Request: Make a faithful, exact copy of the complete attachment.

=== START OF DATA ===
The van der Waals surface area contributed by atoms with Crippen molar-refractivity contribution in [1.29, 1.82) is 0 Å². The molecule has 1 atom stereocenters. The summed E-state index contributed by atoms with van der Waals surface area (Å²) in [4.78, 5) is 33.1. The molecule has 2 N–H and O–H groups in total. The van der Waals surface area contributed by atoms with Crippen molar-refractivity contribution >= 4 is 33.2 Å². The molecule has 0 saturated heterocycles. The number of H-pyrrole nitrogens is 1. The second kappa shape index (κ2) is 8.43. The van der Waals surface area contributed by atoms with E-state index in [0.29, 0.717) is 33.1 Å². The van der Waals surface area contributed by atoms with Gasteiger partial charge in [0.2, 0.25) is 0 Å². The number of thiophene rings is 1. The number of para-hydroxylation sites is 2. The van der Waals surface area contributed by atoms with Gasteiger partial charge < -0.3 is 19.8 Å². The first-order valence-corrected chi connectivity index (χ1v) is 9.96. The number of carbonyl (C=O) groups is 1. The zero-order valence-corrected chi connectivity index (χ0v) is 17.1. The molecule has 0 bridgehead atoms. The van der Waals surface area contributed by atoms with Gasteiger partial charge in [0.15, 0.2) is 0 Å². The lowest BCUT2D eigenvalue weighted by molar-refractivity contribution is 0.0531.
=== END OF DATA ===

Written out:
The van der Waals surface area contributed by atoms with Crippen molar-refractivity contribution in [1.29, 1.82) is 0 Å². The molecule has 1 atom stereocenters. The summed E-state index contributed by atoms with van der Waals surface area (Å²) in [4.78, 5) is 33.1. The molecule has 2 N–H and O–H groups in total. The van der Waals surface area contributed by atoms with Crippen molar-refractivity contribution >= 4 is 33.2 Å². The molecule has 0 saturated heterocycles. The number of H-pyrrole nitrogens is 1. The second kappa shape index (κ2) is 8.43. The van der Waals surface area contributed by atoms with E-state index in [0.29, 0.717) is 33.1 Å². The van der Waals surface area contributed by atoms with Gasteiger partial charge in [0.2, 0.25) is 0 Å². The number of thiophene rings is 1. The number of para-hydroxylation sites is 2. The van der Waals surface area contributed by atoms with Gasteiger partial charge < -0.3 is 19.8 Å². The first-order valence-corrected chi connectivity index (χ1v) is 9.96. The number of carbonyl (C=O) groups is 1. The zero-order valence-corrected chi connectivity index (χ0v) is 17.1. The molecule has 0 bridgehead atoms. The van der Waals surface area contributed by atoms with Gasteiger partial charge in [0.15, 0.2) is 0 Å². The lowest BCUT2D eigenvalue weighted by molar-refractivity contribution is 0.0531.